Recent fines against LPL Financial levied by Massachusetts financial regulators indicate that some states are serious about enforcing regulations designed to protect seniors, a group often targeted by brokers and financial advisors.
In the latest example, LPL agreed to pay a $250,000 fine to settle charges for “failure to establish and enforce review procedures” related to senior-specific titles, according to Massachusetts’ top financial regulator William F. Galvin.
Galvin’s office said in a news release that an examination of a state-registered investment advisor found a registered representative of LPL was “using a title that did not conform to those senior designation regulations.”
Further inquiry revealed that at least 10 designations used by LPL representatives were “either in violation of the regulation” or were unclear enough to raise concerns among state Securities Division regulators, Galvin said.
A spokesman for LPL said in an email that the company had taken steps to implement “enhanced review procedures” and had agreed to pay the fine.
“The firm is pleased to have reached a mutually agreeable resolution with the Securities Division,” Brett Weinberg said.
LPL supports as many as 14,000 independent and registered investment advisors around the country.
Massachusetts, home to some of the nation’s oldest and most important financial institutions, is serious about enforcing securities laws.
Galvin charged the broker/dealer with failure to supervise Armstrong for running deceptive radio ads targeting seniors last summer.
Armstrong used “alarmist language designed to pull in senior citizens with concerns about Alzheimer’s disease,” according to the state’s complaint.
But in an interview with InsuranceNewsNet’s Arthur Postal, Timothy O. Egan, a lawyer for Armstrong, said Armstrong and his employees were “scratching their heads” at the Massachusetts’s regulator’s complaint.
Egan said Armstrong, who has personal experience with the disease, provided exactly what the radio ads offered: information about a serious disease.
Craig Lemoine, a certified financial planner and professor at The American College, said it helps to place the regulatory action in the context of a post-Dodd-Frank financial world and the Consumer Financial Protection Bureau (CFPB), a consumer watchdog.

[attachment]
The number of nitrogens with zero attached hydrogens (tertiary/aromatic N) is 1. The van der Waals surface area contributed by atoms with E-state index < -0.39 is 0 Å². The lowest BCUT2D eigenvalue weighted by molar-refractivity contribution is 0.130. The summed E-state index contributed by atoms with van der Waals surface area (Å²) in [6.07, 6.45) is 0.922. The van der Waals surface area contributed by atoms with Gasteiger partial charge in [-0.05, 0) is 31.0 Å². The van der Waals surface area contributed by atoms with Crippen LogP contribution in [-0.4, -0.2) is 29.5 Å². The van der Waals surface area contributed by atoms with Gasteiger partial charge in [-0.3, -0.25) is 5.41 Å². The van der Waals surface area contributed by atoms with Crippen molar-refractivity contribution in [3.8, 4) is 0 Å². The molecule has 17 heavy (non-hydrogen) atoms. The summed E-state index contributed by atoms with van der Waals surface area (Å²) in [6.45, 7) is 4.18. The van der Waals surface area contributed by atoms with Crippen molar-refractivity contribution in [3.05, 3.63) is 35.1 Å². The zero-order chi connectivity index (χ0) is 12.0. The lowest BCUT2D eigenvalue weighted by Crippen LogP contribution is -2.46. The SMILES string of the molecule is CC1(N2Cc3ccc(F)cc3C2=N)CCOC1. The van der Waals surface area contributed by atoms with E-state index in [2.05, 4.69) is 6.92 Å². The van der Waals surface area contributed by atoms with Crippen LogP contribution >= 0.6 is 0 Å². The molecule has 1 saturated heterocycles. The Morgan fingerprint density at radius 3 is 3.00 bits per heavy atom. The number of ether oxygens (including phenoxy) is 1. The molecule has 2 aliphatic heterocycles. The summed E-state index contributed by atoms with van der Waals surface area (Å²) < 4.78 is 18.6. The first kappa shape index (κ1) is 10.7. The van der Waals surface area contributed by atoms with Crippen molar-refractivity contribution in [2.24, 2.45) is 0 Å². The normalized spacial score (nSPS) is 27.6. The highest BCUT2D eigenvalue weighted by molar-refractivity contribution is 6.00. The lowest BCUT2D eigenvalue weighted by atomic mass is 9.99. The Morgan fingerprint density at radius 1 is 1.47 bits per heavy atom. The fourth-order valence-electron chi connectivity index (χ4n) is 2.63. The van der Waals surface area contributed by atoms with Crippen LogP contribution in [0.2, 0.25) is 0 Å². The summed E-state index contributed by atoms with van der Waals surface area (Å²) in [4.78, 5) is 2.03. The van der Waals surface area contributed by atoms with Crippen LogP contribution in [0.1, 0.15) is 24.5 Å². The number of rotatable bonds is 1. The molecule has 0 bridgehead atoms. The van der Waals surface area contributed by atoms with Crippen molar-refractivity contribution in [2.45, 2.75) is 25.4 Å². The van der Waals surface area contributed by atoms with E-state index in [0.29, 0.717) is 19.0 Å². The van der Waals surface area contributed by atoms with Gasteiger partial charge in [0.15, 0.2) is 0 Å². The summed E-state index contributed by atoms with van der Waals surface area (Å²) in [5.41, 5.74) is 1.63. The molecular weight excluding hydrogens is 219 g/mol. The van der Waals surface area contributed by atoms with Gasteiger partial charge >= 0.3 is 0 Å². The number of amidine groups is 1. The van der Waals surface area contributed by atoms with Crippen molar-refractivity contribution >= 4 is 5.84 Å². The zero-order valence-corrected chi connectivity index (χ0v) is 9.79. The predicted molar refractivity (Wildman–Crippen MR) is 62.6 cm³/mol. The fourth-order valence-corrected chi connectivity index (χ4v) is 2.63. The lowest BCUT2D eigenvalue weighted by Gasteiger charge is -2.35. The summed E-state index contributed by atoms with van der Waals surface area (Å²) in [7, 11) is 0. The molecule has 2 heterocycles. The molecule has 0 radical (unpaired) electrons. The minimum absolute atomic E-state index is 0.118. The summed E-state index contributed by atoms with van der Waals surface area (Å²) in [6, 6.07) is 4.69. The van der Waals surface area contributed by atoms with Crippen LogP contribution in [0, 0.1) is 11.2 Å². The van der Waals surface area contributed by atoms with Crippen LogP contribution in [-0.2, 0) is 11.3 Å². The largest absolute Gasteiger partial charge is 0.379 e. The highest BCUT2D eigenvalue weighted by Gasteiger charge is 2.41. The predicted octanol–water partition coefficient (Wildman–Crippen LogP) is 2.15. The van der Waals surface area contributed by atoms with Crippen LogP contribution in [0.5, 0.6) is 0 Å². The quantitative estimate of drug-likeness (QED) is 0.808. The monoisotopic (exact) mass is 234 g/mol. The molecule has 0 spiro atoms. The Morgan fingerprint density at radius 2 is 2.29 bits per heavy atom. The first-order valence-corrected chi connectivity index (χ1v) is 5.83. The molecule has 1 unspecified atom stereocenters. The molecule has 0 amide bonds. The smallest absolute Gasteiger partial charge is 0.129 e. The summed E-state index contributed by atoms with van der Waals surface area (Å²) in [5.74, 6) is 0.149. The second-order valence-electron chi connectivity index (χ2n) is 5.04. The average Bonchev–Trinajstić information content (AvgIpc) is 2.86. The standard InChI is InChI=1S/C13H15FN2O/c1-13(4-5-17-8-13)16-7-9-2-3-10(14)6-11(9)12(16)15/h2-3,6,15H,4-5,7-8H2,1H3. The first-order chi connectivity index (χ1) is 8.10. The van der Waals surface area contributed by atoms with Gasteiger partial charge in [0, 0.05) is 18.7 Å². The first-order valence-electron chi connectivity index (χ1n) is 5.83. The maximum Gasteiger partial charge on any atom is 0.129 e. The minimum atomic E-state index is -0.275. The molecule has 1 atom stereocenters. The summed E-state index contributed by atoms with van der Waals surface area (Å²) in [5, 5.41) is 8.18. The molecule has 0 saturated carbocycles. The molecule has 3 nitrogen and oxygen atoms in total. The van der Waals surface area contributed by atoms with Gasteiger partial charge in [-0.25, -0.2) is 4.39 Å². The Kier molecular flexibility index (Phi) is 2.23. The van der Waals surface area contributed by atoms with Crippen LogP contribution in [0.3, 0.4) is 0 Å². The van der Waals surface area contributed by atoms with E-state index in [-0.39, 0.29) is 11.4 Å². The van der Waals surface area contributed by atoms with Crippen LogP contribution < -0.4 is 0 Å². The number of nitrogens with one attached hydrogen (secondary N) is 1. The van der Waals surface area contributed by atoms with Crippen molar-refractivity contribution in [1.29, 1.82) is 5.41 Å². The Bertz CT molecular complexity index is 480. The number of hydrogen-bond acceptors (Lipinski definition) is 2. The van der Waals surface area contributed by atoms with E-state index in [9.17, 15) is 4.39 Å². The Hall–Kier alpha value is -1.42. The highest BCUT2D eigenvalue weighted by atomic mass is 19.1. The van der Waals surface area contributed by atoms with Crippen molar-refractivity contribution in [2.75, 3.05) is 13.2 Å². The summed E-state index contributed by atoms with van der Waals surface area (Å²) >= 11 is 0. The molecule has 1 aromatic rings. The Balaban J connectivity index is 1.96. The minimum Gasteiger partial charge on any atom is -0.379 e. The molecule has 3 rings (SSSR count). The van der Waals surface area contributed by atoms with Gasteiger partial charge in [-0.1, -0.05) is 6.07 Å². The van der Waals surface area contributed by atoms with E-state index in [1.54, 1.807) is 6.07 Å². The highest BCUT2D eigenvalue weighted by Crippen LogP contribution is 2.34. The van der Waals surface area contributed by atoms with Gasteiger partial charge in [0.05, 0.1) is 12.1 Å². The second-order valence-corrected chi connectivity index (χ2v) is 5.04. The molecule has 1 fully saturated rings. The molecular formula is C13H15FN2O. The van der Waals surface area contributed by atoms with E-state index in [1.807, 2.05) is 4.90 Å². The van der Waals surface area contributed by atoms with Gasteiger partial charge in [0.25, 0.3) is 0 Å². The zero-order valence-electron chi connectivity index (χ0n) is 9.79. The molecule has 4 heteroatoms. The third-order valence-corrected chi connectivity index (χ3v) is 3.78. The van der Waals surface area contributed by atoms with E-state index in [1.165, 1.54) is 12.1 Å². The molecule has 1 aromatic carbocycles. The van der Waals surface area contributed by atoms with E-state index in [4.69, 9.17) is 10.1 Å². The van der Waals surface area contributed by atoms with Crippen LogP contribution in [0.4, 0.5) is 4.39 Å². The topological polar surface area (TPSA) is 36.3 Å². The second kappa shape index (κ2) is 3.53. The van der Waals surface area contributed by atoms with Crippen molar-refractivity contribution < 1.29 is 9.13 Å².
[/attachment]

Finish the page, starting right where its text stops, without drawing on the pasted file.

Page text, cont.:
Designations usually come from three groups, Lemoine said: organizations that are not accredited by anyone or any organized body, national groups like the American National Standards Institute or the National Commission of Certifying Agencies, and from universities or institutions of higher learning.
“When a group is nationally or regionally accredited, they’ve got some teeth but for a nonaccredited designation there isn’t any of that and that’s when the state comes in,” he said in an interview with InsuranceNewsNet.
Neither Galvin’s office nor LPL indicated what “senior designation” was involved and the broker was not identified. However, Galvin’s office did say that on three occasions LPL had approved the use of a particular title on the agent’s business cards.
Consumer advocates warn that the proliferation of designations by private accrediting organizations has left people more confused than enlightened about the role and expertise of individual advisors.
Seniors are particularly vulnerable because many may not familiar with the details of how financial products work, watchdog groups say. Earlier this year, the Securities and Exchange Commission said that it would conduct further examination of how broker/dealers and advisors work to ensure clients are prepared for retirement.
With the burgeoning number of baby boomers in search of income, seniors offer brokers and financial advisors a fast-growing market. Meanwhile, experts have testified about the need to guard against exploiting older Americans.
Lemoine said that in recent reports, the CFPB has called upon regulators to crack down on fraud and abuse around seniors. There are plenty of laws and regulations already in place, it’s really a matter of enforcing them, he said.
InsuranceNewsNet Senior Writer Cyril Tuohy has covered the financial services industry for more than 15 years. Cyril may be reached at email@example.com.
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